I am still baffled: Did he really say that? Total destruction?! During my time as a political scientist, I never heard a speech in the UN like this. Not to speak of the discourtesy to the Secretary General and the General Assembly only to arrive for HIS speech and afterwords leave again as if only HIS words mattered. A demonstration for a non-interest in any kind of dialogue. He also issued the UN a kind of non-confidence vote in passing by stating that the sovereign nation state only (implicitly meaning: rather than international organizations such as the forum he spoke in front of) are in charge in international relations and thereby disregarded the achievements of international cooperation and norms development of the UN and others over the last 70 years. And then, of course, his use of language that makes me as a German citizen in particular shiver anytime a political decision maker uses ‘Sportpalast’-terminology including words such as “total” or ‘all-out’ based on seemingly no-alternative-assumptions: The US would have “no choice but to totally destroy North Korea”? Firstly, there are always other choices – we have not yet entered the stage in which the sanctions-alternative is already discredited or verified as ineffective (China!) and therefore only a pre-emptive strike could hinder a direct attack on South Korea, Japan or the US. The latter is “not true”, just to use a typical wording of Trump. Secondly, Trump is talking about North Korea as if nobody lived there but Kim-Jong un – we are discussing the possible annihilation of 25 million people or what else is meant with “total” destruction of a country?! In my view, an irresponsible careless choice of words and therefore a dangerous linguistic limitation of the political options to come. Trump unnecessarily securitized and escalated the North Korean conflict to the next stage. Finally remarkable: the tower man’s unnecessary rebuffing of the Iran (and any other state that worked so hard for the nuclear deal): If you don’t accept diplomatic alternatives to a military strike, how do you get other states to disarm their nuclear capabilities if not by negotiation, deliberation and forging of common interests, absolute gains and multilateral trust? Trump’s view of the world clearly is dangerously ‘realist’ – meaning the IR school: security, survival, relative gains and military means.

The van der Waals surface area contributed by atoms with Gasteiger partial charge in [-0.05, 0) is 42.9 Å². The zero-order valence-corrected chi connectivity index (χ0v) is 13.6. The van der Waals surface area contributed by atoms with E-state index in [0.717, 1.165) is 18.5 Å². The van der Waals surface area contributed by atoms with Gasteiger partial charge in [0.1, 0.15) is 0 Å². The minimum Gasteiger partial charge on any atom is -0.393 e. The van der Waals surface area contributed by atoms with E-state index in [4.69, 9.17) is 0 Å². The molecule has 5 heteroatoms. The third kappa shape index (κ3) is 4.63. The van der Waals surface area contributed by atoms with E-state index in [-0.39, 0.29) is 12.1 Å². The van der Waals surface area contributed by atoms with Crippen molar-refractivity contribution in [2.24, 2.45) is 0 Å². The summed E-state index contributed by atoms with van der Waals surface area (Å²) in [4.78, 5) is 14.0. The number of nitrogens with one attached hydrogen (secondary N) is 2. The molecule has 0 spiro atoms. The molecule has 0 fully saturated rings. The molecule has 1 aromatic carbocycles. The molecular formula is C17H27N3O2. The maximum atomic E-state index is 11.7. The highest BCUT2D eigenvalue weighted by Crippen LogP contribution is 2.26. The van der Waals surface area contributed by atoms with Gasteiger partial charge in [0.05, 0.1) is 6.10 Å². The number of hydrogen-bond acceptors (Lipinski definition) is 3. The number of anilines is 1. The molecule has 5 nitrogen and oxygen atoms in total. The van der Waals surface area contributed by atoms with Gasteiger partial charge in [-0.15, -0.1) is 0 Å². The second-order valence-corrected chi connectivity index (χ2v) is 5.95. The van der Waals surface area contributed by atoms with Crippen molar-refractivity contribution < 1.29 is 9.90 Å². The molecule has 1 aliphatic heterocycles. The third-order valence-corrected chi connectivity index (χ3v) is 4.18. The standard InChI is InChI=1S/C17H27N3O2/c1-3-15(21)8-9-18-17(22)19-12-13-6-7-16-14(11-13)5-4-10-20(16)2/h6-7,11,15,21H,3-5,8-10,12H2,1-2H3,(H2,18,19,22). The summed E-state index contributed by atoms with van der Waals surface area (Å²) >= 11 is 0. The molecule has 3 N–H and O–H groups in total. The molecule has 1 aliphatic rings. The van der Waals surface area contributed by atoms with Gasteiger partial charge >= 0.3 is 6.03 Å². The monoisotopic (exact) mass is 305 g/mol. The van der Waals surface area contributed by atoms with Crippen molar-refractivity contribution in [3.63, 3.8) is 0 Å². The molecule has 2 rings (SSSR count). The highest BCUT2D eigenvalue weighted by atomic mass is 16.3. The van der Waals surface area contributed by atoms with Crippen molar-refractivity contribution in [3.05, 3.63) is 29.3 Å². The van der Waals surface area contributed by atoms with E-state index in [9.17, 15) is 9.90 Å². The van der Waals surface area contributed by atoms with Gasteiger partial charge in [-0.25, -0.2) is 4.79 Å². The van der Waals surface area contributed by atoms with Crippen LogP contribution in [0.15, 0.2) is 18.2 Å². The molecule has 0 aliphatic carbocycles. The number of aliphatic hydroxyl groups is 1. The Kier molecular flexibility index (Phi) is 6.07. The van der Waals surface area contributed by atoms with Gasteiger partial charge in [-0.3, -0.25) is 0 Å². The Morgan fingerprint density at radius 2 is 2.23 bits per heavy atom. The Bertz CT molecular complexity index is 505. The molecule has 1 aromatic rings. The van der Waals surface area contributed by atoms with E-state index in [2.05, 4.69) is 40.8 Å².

Dear Mr. President, rationality and reason first, self-righteousness second. By the way, that also concerns you, of course, Mr. Kim-Jong un.